After your colonoscopy, you will be monitored in the recovery area until your sedation wears off. You are likely to feel tired and have problems concentrating for the rest of the day. Because of this, it is recommended that you go home and rest until you feel back to your normal self.

You may feel a bit bloated or have crampy gas pains that are relieved by passing gas but this should go away pretty quickly. If you had a biopsy or a polyp was removed, you may notice traces of blood in your stool for a few days.

You should be able to eat shortly after the procedure is finished, but your doctor may limit your diet and activities for a few days, depending on how the procedure went.

When you are sent home, you will be given a list of instructions on how to care for yourself after the colonoscopy. It is important to follow these instructions.

How Long Will It Take To Get The Results Of The Procedure?

Some of the results from your colonoscopy will be available right away. Once your sedation has worn off, your doctor will discuss the results of the procedure with you. However, you may not remember the conversation very well because of the sedation, so you may want a friend or family member to hear the results too.

If you had a biopsy taken or a polyp removed, the doctor will send the tissue to the laboratory for an examination. These results can take a few days or more to come back. Once your doctor has a chance to review the results, they may call you to discuss the results or ask you to schedule an appointment to discuss what needs to be done next.

What Are The Complications Of A Colonoscopy?

A colonoscopy is a safe procedure and serious complications are rare. Complications that can occur are infection or bleeding. Rarely, a small hole or tear in the rectum or colon can occur that requires immediate surgery to repair. Some people may have a reaction to a medication used during the procedure.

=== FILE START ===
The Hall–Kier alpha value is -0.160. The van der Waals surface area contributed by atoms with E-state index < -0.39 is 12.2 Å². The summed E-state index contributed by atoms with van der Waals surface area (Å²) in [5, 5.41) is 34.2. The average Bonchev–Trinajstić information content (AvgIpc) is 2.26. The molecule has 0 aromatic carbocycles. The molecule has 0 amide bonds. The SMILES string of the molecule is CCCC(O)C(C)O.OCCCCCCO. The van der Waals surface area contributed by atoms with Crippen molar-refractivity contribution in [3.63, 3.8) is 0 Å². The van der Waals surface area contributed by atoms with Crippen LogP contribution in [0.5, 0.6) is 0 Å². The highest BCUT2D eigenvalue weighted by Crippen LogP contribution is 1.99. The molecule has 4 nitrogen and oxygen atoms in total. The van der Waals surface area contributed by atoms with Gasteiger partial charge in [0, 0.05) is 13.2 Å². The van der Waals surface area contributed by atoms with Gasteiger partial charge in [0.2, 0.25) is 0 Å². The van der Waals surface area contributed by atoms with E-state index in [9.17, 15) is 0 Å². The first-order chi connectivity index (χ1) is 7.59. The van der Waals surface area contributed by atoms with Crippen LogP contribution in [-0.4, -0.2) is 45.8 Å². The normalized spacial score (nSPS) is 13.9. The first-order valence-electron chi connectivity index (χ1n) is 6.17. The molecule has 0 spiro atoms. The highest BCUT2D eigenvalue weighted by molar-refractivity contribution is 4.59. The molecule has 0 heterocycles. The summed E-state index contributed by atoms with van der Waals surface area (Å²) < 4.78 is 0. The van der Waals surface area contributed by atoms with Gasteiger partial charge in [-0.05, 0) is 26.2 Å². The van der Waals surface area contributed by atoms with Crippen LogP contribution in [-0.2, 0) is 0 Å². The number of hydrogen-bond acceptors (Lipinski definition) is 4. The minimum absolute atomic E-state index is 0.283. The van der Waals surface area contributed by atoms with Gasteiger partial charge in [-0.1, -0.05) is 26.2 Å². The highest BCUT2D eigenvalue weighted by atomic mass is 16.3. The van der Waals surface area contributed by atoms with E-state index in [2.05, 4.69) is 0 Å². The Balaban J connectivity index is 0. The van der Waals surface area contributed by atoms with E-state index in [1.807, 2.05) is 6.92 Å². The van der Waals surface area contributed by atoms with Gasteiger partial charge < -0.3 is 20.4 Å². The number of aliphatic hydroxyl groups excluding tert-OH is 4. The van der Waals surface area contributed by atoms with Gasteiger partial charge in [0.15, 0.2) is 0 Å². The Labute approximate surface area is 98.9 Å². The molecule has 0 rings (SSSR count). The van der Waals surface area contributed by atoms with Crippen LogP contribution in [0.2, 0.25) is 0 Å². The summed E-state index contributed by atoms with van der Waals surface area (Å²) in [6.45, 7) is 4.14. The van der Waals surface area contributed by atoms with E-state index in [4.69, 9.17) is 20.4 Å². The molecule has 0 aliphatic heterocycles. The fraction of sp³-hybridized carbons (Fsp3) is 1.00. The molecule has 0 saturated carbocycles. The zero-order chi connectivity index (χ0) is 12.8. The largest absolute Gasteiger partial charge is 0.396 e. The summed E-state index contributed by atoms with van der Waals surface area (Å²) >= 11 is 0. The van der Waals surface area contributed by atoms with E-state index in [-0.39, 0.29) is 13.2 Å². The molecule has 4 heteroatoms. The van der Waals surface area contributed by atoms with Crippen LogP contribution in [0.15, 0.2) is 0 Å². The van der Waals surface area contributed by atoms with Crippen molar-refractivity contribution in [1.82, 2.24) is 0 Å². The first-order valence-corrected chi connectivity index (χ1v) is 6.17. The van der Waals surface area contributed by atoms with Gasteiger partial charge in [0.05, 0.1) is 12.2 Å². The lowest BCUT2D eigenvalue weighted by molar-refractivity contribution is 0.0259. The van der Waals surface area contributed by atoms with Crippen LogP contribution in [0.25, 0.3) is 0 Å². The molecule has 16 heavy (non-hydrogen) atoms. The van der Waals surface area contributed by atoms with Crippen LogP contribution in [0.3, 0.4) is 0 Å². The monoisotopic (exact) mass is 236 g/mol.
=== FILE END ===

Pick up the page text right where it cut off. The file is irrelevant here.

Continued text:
You should call your doctor right away if you experience any of the following:

  • Severe abdominal pain
  • Fever greater than 100.4 F
  • Rectal bleeding
  • Vomiting

Where Can You Get More Information About Colonoscopy?

This information was developed by the Publications Committee of the American Society for Gastrointestinal Endoscopy (ASGE). For more information about ASGE, visit

This information is intended only to provide general guidance. It does not provide definitive medical advice. It is important that you consult your doctor about your specific condition.

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In a colonoscopy, the physician passes the endoscope through your rectum and into the colon to examine the tissue of the colon wall for abnormalities such as polyps.

What is a colonoscopy?

Colonoscopy lets your doctor examine the lining of your large intestine (colon) for abnormalities by inserting a thin flexible tube, as thick as your finger, into your anus and slowly advancing it into the rectum and colon. This instrument, called a colonoscope, has its own lens and light source and it allows your doctor to view images on a video monitor.

Why is colonoscopy recommended?

Colonoscopy may be recommended as a screening test for colorectal cancer. Colorectal cancer is the third leading cause of cancer deaths in the United States. Annually, approximately 150,000 new cases of colorectal cancer are diagnosed in the United States and 50,000 people die from the disease. It has been estimated that increased awareness and screening would save at least 30,000 lives each year. Colonoscopy may also be recommended by your doctor to evaluate for symptoms such as bleeding and chronic diarrhea.